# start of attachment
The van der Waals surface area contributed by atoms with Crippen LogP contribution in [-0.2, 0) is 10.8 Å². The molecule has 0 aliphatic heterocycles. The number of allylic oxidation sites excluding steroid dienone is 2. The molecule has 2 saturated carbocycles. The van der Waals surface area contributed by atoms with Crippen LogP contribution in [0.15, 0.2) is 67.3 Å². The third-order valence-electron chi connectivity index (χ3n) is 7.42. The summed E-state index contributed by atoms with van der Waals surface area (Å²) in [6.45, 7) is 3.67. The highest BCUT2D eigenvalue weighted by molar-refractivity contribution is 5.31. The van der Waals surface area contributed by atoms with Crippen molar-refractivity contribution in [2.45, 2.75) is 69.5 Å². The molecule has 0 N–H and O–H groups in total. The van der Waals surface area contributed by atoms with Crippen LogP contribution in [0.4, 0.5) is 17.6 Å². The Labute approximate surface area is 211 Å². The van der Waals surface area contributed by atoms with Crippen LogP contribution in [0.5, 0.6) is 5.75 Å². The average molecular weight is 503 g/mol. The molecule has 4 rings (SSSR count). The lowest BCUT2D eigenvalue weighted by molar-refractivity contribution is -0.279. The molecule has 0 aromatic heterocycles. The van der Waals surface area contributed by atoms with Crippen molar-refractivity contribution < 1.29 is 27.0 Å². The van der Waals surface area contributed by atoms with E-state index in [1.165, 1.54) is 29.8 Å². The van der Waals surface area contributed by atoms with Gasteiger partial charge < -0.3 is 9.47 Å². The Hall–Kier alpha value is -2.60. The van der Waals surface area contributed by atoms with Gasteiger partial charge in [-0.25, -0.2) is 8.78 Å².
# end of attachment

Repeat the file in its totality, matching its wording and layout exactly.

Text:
The van der Waals surface area contributed by atoms with Crippen LogP contribution in [-0.2, 0) is 10.8 Å². The molecule has 0 aliphatic heterocycles. The number of allylic oxidation sites excluding steroid dienone is 2. The molecule has 2 saturated carbocycles. The van der Waals surface area contributed by atoms with Crippen LogP contribution in [0.15, 0.2) is 67.3 Å². The third-order valence-electron chi connectivity index (χ3n) is 7.42. The summed E-state index contributed by atoms with van der Waals surface area (Å²) in [6.45, 7) is 3.67. The highest BCUT2D eigenvalue weighted by molar-refractivity contribution is 5.31. The van der Waals surface area contributed by atoms with Crippen molar-refractivity contribution in [2.45, 2.75) is 69.5 Å². The molecule has 0 N–H and O–H groups in total. The van der Waals surface area contributed by atoms with Crippen LogP contribution in [0.4, 0.5) is 17.6 Å². The Labute approximate surface area is 211 Å². The van der Waals surface area contributed by atoms with Crippen LogP contribution in [0.5, 0.6) is 5.75 Å². The average molecular weight is 503 g/mol. The molecule has 4 rings (SSSR count). The lowest BCUT2D eigenvalue weighted by molar-refractivity contribution is -0.279. The molecule has 0 aromatic heterocycles. The van der Waals surface area contributed by atoms with Crippen molar-refractivity contribution < 1.29 is 27.0 Å². The van der Waals surface area contributed by atoms with E-state index in [1.165, 1.54) is 29.8 Å². The van der Waals surface area contributed by atoms with Gasteiger partial charge < -0.3 is 9.47 Å². The Hall–Kier alpha value is -2.60. The van der Waals surface area contributed by atoms with Gasteiger partial charge in [-0.25, -0.2) is 8.78 Å².